Value Of Patents: Everything You Need to Know
When an inventor is granted a patent, they own the exclusive right to their invention for a set period.3 min read updated on February 01, 2023
Valuing a Patent
There is almost no limit to the value of patents. Businesses rely on innovation to keep pace with their competitors, and one of the best ways to gain an advantage is protecting innovations by using patents. With a patent, a business can secure their inventions from their competitors for a set length of time. Because a patent counts as an asset, a company's investors need to know the exact value of a patent.
Every business needs to include the value of their patents when bookkeeping. Accounting for the value of patents of particular importance during acquisitions, mergers, the dissolution of a business, and during the course of bankruptcy or infringement litigation. The best way to learn the value of a patent is to determine the value of the invention that the patent covers. Obtaining a patent for an invention without value simply isn't practical. Due to their intangibility, finding the value of patents can be difficult. The economic-analysis method is the most common solution for valuing a patent.
In addition to protecting inventions, patents can be used to develop a company's brand and are also a useful tool for creating new markets. With the right patents, a company can raise financing for development, as well as creating streams of revenue by licensing their patents. If used correctly, a patent can help a business succeed in the short and long term.
What is a Patent?
When an inventor is granted a patent, they own the exclusive right to their invention for a set period. The protection provided by a patent prevents other people or businesses from using an invention unless granted the right by the patent holder. Being granted a patent requires following very strict regulations.
For an invention to be patentable, it cannot fall into these three categories:
- Abstract ideas.
- Laws of nature.
- Natural phenomena.
An invention must also fit into one of the following categories:
- Human manufactured products.
- Processing methods.
Another rule for patenting inventions is that the invention must have been previously unknown. This means that the invention you are attempting to patent cannot have been previously disclosed to the public or has been included in a USPTO patent application. You also cannot patent an invention that was created by making obvious modifications to an existing invention.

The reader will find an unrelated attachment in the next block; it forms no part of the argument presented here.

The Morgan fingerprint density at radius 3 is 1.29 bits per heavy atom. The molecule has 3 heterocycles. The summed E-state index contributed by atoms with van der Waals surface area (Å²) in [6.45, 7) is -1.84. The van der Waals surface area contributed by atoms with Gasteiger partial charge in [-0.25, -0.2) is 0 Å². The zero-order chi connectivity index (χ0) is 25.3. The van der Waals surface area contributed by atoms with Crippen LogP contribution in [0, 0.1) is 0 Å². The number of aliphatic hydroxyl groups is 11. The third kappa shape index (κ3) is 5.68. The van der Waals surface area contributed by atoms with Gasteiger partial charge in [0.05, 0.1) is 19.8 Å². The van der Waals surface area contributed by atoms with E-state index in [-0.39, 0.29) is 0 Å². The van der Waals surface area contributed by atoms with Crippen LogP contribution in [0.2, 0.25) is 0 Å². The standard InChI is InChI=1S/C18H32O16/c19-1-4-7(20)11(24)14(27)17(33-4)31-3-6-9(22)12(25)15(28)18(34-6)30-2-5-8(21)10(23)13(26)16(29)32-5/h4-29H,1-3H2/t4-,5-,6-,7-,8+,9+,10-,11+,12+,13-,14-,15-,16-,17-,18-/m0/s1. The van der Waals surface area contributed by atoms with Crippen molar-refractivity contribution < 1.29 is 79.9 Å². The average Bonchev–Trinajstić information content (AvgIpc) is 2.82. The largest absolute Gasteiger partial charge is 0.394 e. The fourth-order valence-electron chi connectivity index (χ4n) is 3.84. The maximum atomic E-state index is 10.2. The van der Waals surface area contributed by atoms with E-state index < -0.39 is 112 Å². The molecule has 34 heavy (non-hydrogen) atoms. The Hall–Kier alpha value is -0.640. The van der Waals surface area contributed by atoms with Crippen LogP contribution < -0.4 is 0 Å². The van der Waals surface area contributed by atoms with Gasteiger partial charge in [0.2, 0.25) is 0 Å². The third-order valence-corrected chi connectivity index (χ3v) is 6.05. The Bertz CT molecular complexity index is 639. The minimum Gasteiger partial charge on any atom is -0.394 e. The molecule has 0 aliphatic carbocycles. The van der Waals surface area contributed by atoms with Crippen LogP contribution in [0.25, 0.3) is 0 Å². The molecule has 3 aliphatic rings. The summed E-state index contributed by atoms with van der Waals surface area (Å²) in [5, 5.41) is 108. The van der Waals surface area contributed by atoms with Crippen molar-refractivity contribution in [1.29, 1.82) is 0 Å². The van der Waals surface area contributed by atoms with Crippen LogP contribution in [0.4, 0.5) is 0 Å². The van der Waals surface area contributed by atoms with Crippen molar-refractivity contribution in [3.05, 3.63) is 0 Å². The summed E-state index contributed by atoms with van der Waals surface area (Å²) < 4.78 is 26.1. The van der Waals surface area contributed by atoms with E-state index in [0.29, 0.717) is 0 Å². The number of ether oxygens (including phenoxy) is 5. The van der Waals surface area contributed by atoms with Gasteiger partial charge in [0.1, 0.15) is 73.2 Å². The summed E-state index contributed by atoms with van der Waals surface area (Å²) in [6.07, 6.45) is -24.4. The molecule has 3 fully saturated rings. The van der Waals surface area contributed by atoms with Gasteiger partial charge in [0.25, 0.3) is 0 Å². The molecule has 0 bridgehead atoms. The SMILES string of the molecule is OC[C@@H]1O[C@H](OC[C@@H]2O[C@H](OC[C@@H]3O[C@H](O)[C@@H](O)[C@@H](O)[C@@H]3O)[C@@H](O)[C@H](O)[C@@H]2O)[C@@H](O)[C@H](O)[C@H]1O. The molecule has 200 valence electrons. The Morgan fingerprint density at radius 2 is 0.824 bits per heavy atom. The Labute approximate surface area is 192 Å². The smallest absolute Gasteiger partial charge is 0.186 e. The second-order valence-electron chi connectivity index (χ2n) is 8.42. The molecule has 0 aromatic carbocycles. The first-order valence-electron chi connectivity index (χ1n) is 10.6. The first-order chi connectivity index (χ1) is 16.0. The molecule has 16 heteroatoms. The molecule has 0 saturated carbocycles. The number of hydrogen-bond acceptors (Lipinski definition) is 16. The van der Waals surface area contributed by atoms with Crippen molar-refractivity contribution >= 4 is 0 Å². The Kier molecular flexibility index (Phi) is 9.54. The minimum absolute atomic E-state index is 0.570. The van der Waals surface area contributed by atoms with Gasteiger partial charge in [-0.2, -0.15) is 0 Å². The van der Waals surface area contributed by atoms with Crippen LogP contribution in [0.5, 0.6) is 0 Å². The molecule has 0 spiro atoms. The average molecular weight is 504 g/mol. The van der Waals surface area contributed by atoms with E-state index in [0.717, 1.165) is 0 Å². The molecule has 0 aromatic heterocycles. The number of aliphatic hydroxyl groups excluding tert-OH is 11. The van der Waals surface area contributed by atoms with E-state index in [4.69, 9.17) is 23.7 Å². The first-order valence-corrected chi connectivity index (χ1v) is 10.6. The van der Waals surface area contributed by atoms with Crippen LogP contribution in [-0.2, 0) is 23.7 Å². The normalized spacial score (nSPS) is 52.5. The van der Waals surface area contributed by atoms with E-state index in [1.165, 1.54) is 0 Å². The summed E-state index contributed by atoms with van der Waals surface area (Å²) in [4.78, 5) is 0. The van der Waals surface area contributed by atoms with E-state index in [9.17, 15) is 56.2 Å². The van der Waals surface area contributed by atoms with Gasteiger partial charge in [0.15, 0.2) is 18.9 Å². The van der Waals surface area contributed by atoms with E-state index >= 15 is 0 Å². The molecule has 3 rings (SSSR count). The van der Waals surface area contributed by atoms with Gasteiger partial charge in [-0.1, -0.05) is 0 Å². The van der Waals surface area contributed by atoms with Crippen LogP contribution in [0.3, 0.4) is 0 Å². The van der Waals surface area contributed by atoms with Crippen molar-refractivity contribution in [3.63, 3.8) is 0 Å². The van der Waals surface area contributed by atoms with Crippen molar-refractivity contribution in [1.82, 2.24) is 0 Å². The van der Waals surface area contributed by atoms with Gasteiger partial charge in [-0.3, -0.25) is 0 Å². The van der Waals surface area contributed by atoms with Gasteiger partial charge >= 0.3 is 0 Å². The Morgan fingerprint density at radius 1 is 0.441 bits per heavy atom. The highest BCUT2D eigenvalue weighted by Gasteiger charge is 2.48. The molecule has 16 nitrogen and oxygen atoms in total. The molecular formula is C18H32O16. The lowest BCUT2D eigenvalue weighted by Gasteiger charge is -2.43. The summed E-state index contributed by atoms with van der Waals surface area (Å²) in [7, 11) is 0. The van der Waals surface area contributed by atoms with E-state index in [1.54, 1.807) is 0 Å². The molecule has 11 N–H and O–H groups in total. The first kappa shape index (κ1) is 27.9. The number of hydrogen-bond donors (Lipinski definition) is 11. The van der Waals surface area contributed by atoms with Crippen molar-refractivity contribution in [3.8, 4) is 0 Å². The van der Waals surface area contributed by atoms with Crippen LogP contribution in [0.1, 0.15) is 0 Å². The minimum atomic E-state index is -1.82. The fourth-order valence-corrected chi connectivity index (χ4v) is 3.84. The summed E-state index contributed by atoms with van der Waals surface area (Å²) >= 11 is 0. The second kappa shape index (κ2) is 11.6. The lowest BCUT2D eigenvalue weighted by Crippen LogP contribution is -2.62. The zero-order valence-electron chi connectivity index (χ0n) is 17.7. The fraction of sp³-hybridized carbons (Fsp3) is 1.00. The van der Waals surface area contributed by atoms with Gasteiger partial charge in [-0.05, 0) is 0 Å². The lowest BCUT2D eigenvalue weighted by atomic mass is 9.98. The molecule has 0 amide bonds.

When you apply for your patent, you must fully describe your invention in a manner that would allow another person to create your invention using only basic skills. There are several types of intellectual property rights, including patents. These rights are granted to brand-new inventions and give the inventor sole rights to their product for a twenty-year period. Intellectual property rights are one of the most powerful commercial tools in the world, particularly for businesses seeking to transition their products from research & development to the marketplace.
Appraising the value of patents can be important for accounting purposes, taxes, lawsuits, and transactions. You may also need to account for the value of patents during bankruptcy proceedings or during a divorce. Patents may also need to be appraised for the purpose of GAAP financial reporting. This is very common for high-tech industries undergoing an audit or valuation.
Types of Patent
If you invent or discover a new species of plant, you may be able to protect your invention using a plant patent. When a plant patent is granted, it will last for twenty years and will prevent others from using or selling your plant.
Utility patents cover a variety of inventions, including software, a new type of process, or an improvement of an existing invention. Upon filing, utility patents will be good for twenty years.
You can use a design patent to protect the appearance of an invention. These types of patent are especially useful when you've altered the style of an invention but not its functionality. Unlike other types of patents, design patents only last for fourteen years.
Economic Analysis Approach
When using the Cost Approach, the value of your patent will be equal to the cost of replacing your patent. Whatever amount of money you would need to spend to replace your invention is the current value of your patent. The Income Approach determines the value of your patent by gauging how much revenue you could earn from your patent in the future.
If you need help with determining the value of patents, you can post your legal needs on UpCounsel's marketplace. UpCounsel accepts only the top 5 percent of lawyers to its site. Lawyers on UpCounsel come from law schools such as Harvard Law and Yale Law and average 14 years of legal experience, including work with or on behalf of companies like Google, Menlo Ventures, and Airbnb.